Brain tumors in children can be malignant (cancer) or benign (not cancer). There are several types, depending on where in their brain the tumor started. A pediatric brain tumor can cause symptoms when it presses on an area of their brain. Although some tumors can be life-threatening, advances in diagnosis and treatment have improved survival for many.
A pediatric brain tumor is a growth of abnormal brain cells in a child. A brain cell becomes abnormal when it undergoes genetic changes. The change in a specific gene of brain cells can cause the cell to form a tumor.
There are many types of pediatric brain tumors, and they can occur at any age — from birth to adolescence and sometimes even in adulthood. Brain tumors (neoplasms) may be malignant (cancerous) or non-malignant (or benign, not cancerous).
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Pediatric brain tumors are the most common type of cancer in children, affecting over 5,000 kids each year.
There are many types of pediatric brain tumors. They’re grouped by the kind of brain cell in which they develop. The main categories include:
Gliomas originate from glial cells in your brain. Glial cells support, nourish and protect your brain tissue and nerve cells or neurons. About half of all pediatric brain tumors are gliomas. Gliomas can be low-grade (slow growing) or high-grade (aggressive and fast growing).
Specific types include:
Embryonal tumors start in fetal or embryonic cells in your central nervous system. These are cancerous tumors that can occur at any age, but they’re most common in babies and young children.
Specific types of embryonal tumors include:
A pineal tumor develops in your pineal gland. Your pineal gland is in the middle of your brain and secretes a hormone called melatonin. There are different kinds of tumors that originate in your pineal gland. The tumors can be benign (non-cancerous) or malignant (cancerous).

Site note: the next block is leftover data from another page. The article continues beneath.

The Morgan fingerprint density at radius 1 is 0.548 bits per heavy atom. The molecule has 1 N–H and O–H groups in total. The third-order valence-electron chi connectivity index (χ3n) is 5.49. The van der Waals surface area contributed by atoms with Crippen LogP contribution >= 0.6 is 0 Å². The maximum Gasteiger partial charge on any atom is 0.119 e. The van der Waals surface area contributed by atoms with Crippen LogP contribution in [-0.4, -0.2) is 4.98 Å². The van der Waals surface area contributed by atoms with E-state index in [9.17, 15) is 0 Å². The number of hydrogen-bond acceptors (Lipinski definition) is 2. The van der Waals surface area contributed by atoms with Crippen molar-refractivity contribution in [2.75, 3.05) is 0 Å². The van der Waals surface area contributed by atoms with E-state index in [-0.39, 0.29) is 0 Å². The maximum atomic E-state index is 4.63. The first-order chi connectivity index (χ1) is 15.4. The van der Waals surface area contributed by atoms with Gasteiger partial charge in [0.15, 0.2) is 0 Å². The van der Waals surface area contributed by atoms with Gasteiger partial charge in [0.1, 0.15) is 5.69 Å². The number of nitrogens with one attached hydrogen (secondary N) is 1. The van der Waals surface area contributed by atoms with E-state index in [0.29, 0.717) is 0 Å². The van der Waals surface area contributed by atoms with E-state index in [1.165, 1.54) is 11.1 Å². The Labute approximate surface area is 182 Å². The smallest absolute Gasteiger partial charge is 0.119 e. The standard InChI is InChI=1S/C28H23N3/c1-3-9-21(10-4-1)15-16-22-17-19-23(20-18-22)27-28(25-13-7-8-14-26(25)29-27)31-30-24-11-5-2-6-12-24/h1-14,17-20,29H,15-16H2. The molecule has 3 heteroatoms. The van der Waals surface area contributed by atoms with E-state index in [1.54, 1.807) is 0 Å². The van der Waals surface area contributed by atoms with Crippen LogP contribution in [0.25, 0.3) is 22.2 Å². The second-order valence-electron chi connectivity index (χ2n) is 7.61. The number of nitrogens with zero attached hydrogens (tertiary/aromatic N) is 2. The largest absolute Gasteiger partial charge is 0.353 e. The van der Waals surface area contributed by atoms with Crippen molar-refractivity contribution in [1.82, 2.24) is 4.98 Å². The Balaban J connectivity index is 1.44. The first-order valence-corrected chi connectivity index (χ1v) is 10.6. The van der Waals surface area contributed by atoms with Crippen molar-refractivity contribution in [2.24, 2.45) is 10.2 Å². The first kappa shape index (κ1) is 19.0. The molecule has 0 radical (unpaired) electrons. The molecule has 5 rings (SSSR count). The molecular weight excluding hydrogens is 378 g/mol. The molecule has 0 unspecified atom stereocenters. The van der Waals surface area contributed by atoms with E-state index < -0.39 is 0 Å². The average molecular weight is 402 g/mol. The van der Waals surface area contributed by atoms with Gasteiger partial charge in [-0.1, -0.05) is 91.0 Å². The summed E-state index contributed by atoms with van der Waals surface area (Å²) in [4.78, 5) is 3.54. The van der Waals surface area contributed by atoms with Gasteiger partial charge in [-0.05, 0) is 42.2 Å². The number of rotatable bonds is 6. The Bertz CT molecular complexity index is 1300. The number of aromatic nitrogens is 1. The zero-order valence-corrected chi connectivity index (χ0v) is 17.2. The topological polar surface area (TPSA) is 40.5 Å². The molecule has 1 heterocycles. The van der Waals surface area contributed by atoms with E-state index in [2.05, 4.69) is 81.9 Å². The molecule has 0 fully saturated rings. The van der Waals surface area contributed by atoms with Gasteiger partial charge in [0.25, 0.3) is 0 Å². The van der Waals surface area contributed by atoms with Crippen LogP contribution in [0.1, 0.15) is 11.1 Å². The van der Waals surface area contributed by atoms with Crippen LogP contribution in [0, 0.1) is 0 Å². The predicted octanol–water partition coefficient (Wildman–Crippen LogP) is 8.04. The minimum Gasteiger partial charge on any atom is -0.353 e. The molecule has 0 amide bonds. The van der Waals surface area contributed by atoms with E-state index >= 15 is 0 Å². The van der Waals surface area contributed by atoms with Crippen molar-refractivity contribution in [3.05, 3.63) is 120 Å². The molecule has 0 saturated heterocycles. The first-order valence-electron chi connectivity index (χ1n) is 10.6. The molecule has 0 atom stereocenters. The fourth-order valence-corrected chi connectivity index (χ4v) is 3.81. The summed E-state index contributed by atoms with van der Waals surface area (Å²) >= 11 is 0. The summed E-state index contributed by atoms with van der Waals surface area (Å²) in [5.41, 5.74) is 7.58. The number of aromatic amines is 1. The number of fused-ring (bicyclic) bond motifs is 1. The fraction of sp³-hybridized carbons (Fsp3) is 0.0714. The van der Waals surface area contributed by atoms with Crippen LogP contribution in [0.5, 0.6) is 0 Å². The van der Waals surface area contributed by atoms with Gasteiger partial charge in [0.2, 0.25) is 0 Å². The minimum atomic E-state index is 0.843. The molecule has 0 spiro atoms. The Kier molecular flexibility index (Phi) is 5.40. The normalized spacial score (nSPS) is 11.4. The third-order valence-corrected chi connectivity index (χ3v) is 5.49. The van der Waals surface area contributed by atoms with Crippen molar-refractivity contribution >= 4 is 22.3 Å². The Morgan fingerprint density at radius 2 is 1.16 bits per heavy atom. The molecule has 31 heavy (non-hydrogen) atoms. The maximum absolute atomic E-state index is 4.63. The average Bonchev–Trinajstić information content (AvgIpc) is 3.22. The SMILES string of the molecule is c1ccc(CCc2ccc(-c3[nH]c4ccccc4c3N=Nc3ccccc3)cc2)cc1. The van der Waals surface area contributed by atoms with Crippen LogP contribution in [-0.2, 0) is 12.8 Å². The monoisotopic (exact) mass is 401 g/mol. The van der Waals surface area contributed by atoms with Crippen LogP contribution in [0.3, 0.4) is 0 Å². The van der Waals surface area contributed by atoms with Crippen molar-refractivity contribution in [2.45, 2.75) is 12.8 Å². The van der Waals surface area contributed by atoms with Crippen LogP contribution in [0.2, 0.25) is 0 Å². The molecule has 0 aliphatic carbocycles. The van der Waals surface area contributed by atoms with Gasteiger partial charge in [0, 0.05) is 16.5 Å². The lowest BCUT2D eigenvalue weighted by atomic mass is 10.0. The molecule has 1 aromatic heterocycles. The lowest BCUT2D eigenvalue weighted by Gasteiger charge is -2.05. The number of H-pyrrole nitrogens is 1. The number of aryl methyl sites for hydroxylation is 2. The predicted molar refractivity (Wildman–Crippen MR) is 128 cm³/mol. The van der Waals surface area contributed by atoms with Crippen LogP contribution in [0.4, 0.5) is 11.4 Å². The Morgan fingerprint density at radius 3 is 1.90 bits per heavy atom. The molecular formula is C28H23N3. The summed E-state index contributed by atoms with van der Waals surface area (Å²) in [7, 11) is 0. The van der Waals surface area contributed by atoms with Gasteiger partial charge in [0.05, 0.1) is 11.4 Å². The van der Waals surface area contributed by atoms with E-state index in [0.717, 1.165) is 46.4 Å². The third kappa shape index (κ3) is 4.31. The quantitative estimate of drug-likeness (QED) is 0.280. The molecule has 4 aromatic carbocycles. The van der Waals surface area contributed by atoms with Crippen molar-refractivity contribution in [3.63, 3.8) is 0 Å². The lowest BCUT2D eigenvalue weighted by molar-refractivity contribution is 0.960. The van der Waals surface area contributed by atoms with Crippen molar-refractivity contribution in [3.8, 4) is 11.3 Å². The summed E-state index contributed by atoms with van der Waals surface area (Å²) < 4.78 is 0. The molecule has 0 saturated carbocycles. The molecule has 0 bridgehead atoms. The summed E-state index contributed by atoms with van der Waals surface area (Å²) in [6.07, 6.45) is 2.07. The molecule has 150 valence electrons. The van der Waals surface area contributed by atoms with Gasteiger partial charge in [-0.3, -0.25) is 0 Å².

Specific types of tumors that occur in the pineal gland in children include:
Craniopharyngiomas are noncancerous tumors that start, near your pituitary gland. They arise from the embryonic tissue of your pituitary gland. Craniopharyngiomas are solid, cystic (sac of fluid) or mixed. They can be slow growing or fast growing.
These tumors can press on your pituitary gland, which makes hormones that regulate growth, blood pressure and reproduction. They also press on your hypothalamus, an important area of your brain that controls many functions, including body temperature, bodily fluids, emotions and much more. Craniopharyngiomas can also put pressure on your optic nerves, which can affect vision.
Germ cell tumors are cancerous tumors that begin from embryonic cells called “germ” cells. During development, germ cells migrate outside of your brain to form ovaries or testes. The germ cells that remain in your brain can become cancerous to form germ cell tumors. These tumors can spread into your spine and cerebrospinal fluid (CSF).